Put a quart of split peas to soak for two hours into warm water; boil them in soft water, with a bit of butter, till sufficiently tender to press through a sieve; pulp them, and add the beaten yolk of one egg, a little pepper and salt, and an ounce of butter. Tie it into a buttered and floured cloth, and put it on in boiling water; boil it nearly an hour.
Stew a pound of prunes with half a pint of Port wine, a quarter of a pint of water, and a large table-spoonful of brown sugar; break the stones, and put the kernels with the fruit; spread it over a sheet of puff paste, wet the edges, and roll it into the form of a bolster; tie it firmly in a buttered and floured cloth, and boil it between two and three hours. Serve with sweet wine sauce.
Take a sufficient number of ripe quinces to yield a pound of pulp, to which put half a pound of powder-sugar, cinnamon, and ginger, of each two drachms, pounded; mix them well. Beat up the yolks of eight eggs in a pint of cream, add the quince, etc. stir the whole together, flour a cloth, tie the pudding in, and boil it.
Rub an earthenware mould with butter, and cover the bottom with bloom raisins stoned; cut thin slices of the crumb of bread, butter, and lay one or two over the raisins; upon that put a layer of ratafia cakes, then one of bread and butter, and raisins; do this till the mould is nearly full, and pour over it the following mixtures: a pint of cream well sweetened with pounded loaf sugar, and mixed with four well-beaten yolks of eggs, a glass of brandy, and two table-spoonfuls of rose-water; let it soak one or two hours; put over the top a piece of writing-paper buttered, and tie over it a cloth. Boil it for one hour and a half, and serve it with wine sauce.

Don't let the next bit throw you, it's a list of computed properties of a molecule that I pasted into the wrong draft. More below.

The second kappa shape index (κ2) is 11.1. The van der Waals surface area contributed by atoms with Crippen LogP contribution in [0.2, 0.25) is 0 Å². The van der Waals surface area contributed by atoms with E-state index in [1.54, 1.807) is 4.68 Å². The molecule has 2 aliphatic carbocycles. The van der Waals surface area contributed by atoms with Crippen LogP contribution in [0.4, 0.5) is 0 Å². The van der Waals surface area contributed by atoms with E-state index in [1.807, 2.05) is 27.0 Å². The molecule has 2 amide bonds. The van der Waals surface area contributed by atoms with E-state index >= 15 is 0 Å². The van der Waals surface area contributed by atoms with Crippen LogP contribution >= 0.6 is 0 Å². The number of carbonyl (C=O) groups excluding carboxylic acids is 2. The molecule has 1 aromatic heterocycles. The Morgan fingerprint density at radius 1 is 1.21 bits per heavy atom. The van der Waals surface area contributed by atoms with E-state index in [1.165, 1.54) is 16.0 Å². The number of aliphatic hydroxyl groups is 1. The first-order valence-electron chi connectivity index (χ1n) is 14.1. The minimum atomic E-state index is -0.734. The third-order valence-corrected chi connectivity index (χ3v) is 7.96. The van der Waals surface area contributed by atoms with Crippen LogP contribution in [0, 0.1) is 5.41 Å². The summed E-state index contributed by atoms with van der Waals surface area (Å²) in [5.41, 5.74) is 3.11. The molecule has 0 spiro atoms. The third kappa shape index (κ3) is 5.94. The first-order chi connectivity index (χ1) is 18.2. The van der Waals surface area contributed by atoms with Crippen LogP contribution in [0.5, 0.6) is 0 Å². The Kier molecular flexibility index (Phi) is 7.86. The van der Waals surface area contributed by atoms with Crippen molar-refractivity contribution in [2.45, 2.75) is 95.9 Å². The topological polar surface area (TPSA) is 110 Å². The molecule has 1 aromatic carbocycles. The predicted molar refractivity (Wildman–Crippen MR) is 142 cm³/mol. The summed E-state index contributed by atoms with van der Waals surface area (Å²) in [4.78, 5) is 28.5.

Slice thin, of orange, lemon-peel, and citron, an ounce each; lay them at the bottom of a dish, lined with a light puff paste; mix with half a pound of butter melted, the yolks of seven eggs and the whites of two, and five ounces of sugar; pour this over the sweetmeats, and set it in the oven; it will take rather more than half an hour baking.
The frequent drinking of a quantity of strong tea, as is the general practice, relaxes and weakens the tone of the stomach, whence proceeds nausea and indigestion, with a weakness of the nerves, and flabbiness of the flesh, and very often a pale wan complexion. Milk, when mixed with it in some quantity, lessens its bad qualities, by rendering it softer, and nutritious; and, with a moderate quantity of sugar, it may then be a proper breakfast, as a diluent, to those who are strong, and live freely, in order to cleanse the alimentary passages, and wash off the salts from the kidneys and bladder. But persons of weak nerves ought to abstain from it as carefully as from drams and cordial drops; as it causes the same kind of irritation on the tender delicate fibres of the stomach, which ends in lowness, trembling and vapors.
It should never be drank hot by any body. Green tea is less wholesome than black or bohea.